Testing for Food Sensitivity

One of my main aims at an initial consultation with a new client is not only to optimise the diet, but also to ensure that nothing is being eaten that may cause a negative effect in the body.

When I first started practicing Nutritional Therapy 12 years ago I would assess the presence of food sensitivity via two main approaches:

  1. An elimination diet – remove a food and if you feel better not eating it then that is a good indication that it is not good for you. Double check this by reintroducing that food and monitoring any return of symptoms.
  2. Laboratory testing – there are various tests that assess blood or stool samples to measures the levels of antibodies produced by the immune system in relation to a particular food. I still recommend these on occasion, but my main concern with these tests is that there are many different ways in which a person can react to a food. Antibodies may be of the IgE, IgA or IgG type. No one test considers all these at the same time. Or a reaction may not in fact be mediated by the immune system, but rather via the digestive system. I see a lot of clients whose reactions to foods (bloating, cramps, inconsistent bowel movements) are due to an imbalance in gut function and flora. These type of reactions will not show up on a test that is looking for antibodies.

Nowadays my frontline method of assessment in my clinic is via Kinesiology muscle testing. Don’t know what Kinesiology is?? The Kinesiology Association describes it very concisely as…

“Kinesiology is a holistic therapy which uses muscle response testing to measure the motor response of the central nervous system to a sensory challenge. By doing this, imbalances can be determined and methods to rebalance the body can be indicated.”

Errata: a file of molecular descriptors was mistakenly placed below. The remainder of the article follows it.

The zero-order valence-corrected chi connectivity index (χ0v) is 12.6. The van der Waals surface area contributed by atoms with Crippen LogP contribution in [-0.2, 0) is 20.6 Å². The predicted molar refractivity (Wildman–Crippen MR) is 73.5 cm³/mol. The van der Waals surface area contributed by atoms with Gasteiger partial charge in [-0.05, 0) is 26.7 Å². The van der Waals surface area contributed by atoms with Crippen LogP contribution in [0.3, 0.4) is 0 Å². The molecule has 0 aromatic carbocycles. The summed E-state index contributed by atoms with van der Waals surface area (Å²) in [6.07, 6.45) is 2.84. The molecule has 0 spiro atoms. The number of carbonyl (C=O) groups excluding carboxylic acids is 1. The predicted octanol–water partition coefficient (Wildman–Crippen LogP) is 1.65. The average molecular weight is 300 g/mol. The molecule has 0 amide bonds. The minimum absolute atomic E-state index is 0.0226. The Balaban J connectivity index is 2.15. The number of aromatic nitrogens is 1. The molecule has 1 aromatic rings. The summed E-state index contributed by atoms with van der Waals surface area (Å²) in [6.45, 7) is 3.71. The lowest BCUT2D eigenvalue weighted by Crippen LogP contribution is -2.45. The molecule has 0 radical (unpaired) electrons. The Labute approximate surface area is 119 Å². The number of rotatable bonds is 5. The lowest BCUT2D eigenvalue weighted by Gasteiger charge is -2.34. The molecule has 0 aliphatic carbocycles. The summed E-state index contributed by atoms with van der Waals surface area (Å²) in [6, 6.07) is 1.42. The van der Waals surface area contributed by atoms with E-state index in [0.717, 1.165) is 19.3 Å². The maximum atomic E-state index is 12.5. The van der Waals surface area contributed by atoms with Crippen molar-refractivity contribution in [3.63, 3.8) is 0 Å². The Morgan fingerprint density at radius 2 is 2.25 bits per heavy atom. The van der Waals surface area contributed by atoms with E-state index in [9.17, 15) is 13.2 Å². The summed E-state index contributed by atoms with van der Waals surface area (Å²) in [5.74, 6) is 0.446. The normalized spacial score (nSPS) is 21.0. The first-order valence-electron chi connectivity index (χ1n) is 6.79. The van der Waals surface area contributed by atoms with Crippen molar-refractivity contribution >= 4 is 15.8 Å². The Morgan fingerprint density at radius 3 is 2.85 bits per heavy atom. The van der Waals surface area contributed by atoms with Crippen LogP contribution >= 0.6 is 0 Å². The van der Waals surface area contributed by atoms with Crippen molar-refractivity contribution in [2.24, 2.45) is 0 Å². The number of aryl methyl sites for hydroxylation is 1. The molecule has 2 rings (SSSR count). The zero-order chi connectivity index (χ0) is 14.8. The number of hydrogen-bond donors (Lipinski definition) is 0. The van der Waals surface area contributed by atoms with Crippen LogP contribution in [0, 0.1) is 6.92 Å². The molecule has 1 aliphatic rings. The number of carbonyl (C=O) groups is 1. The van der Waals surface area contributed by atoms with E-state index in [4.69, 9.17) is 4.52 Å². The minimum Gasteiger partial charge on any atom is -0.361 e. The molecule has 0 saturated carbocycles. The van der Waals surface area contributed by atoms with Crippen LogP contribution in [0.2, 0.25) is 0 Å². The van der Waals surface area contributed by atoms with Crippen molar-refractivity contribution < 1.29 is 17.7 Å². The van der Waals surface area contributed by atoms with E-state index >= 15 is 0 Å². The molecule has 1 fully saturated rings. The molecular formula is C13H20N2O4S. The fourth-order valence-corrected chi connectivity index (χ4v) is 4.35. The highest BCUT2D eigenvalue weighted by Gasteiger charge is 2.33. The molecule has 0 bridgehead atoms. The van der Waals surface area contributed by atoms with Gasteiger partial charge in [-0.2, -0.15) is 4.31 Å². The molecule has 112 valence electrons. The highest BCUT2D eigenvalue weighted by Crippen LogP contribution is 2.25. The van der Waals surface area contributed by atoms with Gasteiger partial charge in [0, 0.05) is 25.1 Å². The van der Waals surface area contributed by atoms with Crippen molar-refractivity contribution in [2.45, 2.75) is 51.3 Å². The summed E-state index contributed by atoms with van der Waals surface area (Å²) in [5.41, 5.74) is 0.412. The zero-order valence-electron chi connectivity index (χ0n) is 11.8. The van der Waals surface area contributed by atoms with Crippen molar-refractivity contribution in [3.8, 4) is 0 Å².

Kinesiology is an excellent way to quickly and cheaply(!) assess for food triggers. The really great thing about this method is that it doesn’t matter if a particular food triggers a stress response in your body via either an immune response or an imbalance in the digestive system. If that food causes a stress to your nervous system then it will weaken your muscle. It is also not necessary for you to be currently eating the suspect food for the response to occur. This is a common issue with food intolerance laboratory tests. In order to gain meaningful results it is necessary to eat any food tested for at least 2 weeks prior to your sample collection to. Many of my clients are already avoiding foods which they suspect as being triggers and so are reluctant to eat them in quantity again.

It takes me approx 15 minutes to muscle test various common foods. The great thing about Kinesiology is that I can then dig deeper into why the body is experiencing stress from certain foods. Perhaps there is microbial imbalance in the gut, or immune dysregulation, or lack of enzymes, or high stress level….or any number of other underlying issues, which can be worked on at the same time as eliminating offending foods. If balance is subsequently regained in the body then often foods can be reintroduced at a later date.

If you would like any further information about this important part of my consultation process then please do get in touch.